Recently, an analyst who works at Weiss Ratings, the only financial rating agency that grades cryptoassets, issued a dire warning over cryptoasset-backed mortgages, saying they present a significant risk.
According to a report by Cointelegraph, Weiss, which is based out of Florida, Weiss analyst Jon D. Markman released a report on May 2 that looks at the risks of crypto-collateralized mortgages and the start-ups that have begun to offer them to consumers. Markman told consumers to be careful before wading into the new mortgage market.
In particular, the report focused on Miami-based FinTech startup Milo, which offers 30-year mortgages backed by Bitcoin, Ethereum, or stablecoins as collateral. The firm has been promoting its crypto mortgages with zero down payments and loan rates between 3.95% and 5.95%.
Markman warned clients to be cautious when looking into a crypto-backed mortgage, arguing that the poor performance of cryptoassets and stocks this year represent a bad signal for the housing market. He also noted rising interest rates coming from the U.S. Federal Reserve and the possibility of the U.S. housing bubble popping in the near future.
The product seems to be like a win-win, assuming real estate and crypto prices keep rising … except there are signs both bets are unlikely to be winners in the near term. Bitcoin is off by 40% since it reached $66,000 in November 2021. And U.S. property prices now face headwinds from a change in Fed policy and rising mortgage rates.
While Markman was not opposed to all crypto-based risk, he did compare the combination of crypto and mortgage loans to the subprime market that caused the Great Recession of 2009. The Weiss analyst also noted the rapid increase in domestic mortgage rates, which have increased 71% since January.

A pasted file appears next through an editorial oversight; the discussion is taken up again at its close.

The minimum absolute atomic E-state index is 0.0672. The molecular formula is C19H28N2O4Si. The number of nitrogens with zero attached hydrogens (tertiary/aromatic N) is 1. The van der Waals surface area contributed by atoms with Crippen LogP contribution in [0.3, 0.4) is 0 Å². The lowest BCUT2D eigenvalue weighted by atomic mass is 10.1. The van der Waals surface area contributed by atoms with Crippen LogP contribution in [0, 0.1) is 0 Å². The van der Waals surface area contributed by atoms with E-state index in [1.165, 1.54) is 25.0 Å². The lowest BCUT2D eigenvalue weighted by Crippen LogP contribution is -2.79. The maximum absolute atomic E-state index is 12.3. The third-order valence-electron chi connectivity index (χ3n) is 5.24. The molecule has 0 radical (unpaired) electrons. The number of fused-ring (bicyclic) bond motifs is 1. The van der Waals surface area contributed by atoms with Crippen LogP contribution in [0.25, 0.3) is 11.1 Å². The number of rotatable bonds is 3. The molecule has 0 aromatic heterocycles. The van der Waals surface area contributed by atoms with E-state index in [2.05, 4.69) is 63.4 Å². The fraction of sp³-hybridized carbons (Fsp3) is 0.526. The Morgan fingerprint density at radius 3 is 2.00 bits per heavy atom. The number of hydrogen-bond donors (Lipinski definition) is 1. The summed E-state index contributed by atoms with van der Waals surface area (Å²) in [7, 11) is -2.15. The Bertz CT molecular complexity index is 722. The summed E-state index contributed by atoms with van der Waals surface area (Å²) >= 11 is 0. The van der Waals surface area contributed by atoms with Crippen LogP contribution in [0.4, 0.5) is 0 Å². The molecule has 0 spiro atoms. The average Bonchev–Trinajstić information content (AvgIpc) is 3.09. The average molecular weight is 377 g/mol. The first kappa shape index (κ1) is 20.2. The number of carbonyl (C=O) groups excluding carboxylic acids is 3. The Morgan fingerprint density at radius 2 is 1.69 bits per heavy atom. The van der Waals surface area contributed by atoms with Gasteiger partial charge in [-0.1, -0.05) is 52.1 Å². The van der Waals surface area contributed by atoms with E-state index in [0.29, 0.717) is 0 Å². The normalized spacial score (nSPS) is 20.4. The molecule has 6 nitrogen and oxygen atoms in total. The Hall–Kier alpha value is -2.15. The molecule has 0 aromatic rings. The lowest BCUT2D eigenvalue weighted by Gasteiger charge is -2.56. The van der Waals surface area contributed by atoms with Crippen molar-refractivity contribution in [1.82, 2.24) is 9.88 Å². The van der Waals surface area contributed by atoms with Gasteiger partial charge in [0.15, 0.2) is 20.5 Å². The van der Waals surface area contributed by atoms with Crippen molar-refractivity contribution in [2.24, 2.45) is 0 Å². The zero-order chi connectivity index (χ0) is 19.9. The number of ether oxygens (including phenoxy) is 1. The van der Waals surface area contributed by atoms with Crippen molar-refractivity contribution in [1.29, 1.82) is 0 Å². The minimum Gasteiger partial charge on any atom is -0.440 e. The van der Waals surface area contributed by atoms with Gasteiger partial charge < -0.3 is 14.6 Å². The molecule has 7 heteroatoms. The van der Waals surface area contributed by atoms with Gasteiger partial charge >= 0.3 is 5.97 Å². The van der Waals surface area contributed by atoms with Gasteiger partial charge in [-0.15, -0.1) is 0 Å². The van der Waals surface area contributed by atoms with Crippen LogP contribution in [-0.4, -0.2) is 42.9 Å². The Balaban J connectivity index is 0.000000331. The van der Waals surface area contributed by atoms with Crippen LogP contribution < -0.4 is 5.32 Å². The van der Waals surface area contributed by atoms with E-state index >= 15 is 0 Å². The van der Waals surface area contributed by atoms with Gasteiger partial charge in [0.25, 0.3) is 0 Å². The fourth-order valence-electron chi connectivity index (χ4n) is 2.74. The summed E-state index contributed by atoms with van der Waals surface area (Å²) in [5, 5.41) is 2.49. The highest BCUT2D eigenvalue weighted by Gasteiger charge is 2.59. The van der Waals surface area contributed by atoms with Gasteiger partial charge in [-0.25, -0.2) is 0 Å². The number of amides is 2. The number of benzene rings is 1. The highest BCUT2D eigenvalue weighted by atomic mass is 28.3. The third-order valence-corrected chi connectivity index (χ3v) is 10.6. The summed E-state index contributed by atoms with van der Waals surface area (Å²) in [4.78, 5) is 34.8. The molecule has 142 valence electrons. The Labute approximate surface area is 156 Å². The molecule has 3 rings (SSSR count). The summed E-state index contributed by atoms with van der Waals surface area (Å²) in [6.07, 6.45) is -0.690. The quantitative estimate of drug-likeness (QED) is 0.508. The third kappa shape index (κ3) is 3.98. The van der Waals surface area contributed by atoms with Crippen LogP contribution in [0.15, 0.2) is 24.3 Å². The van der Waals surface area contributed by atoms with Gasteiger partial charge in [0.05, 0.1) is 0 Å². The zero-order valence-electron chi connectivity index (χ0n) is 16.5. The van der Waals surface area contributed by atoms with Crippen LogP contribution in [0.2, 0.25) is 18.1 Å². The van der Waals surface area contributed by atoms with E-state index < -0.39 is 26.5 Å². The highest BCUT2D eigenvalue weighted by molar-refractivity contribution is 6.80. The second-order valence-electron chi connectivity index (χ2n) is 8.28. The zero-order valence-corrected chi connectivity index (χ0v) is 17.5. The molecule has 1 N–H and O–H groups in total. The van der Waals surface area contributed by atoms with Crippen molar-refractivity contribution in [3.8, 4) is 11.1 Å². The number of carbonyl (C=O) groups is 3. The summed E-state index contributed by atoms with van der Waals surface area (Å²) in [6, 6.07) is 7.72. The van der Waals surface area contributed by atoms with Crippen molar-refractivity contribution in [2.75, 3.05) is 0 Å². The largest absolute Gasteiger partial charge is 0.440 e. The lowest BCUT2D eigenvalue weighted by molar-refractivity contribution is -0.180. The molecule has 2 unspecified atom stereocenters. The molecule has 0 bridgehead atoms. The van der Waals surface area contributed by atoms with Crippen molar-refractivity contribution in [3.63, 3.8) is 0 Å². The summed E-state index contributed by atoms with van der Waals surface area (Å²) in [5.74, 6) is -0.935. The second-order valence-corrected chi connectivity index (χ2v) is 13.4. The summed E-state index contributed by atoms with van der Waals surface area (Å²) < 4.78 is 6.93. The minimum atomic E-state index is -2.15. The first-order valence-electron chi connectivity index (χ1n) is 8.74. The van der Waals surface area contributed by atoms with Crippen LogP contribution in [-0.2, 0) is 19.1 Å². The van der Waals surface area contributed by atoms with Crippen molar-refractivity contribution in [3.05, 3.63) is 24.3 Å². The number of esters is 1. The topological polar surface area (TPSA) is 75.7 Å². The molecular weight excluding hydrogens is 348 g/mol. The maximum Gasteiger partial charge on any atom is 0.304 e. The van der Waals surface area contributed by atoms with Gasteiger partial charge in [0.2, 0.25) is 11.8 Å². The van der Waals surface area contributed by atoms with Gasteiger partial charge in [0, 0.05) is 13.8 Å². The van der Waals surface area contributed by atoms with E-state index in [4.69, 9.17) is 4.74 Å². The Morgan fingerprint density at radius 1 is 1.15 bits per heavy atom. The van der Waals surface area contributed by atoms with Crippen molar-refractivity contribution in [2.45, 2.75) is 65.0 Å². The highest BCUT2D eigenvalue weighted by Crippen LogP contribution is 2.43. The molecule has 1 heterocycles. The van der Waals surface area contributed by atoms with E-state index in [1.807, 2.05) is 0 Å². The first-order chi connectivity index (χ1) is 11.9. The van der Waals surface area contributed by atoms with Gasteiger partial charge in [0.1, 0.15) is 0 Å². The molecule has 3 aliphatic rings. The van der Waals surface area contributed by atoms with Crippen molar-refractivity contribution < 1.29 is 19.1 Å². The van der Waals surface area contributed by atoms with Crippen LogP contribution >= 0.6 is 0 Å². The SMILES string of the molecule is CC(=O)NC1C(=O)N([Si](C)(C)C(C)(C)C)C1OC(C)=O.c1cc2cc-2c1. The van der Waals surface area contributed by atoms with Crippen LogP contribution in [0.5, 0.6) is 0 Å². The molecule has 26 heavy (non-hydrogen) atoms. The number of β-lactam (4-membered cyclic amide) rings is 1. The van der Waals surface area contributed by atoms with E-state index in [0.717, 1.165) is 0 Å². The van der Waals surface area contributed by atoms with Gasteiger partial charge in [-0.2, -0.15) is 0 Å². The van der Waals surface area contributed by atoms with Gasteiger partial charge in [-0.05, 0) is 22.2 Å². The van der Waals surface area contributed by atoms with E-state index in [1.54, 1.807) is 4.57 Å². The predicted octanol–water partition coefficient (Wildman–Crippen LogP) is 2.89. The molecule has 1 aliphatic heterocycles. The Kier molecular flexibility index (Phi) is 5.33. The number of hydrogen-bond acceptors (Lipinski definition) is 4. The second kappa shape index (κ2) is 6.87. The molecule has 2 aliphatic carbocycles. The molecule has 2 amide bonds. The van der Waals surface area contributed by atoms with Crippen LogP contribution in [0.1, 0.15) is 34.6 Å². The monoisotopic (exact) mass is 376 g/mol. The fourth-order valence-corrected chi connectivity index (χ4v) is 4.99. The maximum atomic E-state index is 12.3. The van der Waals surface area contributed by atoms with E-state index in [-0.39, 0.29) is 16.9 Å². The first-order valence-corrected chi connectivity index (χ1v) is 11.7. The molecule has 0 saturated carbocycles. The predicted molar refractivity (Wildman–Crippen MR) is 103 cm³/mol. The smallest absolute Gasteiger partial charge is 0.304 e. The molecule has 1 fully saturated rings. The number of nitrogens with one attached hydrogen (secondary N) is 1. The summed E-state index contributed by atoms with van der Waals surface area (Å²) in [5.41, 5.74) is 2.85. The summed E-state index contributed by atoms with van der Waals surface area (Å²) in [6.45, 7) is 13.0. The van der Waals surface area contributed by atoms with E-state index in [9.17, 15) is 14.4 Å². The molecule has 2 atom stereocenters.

According to a report by Barron’s last month, Milo CEO Josip Rupena says the firm has been working with more than 700 potential borrowers on pre-approvals and has made $5-$10 million in loans. Rupena also stated that the startup is currently accepting USD Coin, Gemini Dollar, and Terra stabelcoins, which are pegged to the value of $1.
The rBarron’s report cites similar efforts by companies to offer crypto-backed mortgages, including startups Figure Lending and Ledn, which both report having a waiting list for loans.
Daniel Wallace, general manager of Figure Lending, explained his company’s process to Barron’s, stated:
If you custody $1 million of Bitcoin or ether, we’ll give you $1 million in a loan. That means you’re not financing a loan out of pocket—there’s no down payment.
The report also mentions that crypto loans may be more streamlined than those offered through banks. Milo says it is able to close a loan in two to three weeks and does not require a FICO credit check. The company relies upon a verification of identity and the source of funds to comply with “know your customer” regulations, but is otherwise minimal in its documentation requirements.
The views and opinions expressed by the author, or any people mentioned in this article, are for informational purposes only, and they do not constitute financial, investment, or other advice. Investing in or trading cryptoassets comes with a risk of financial loss.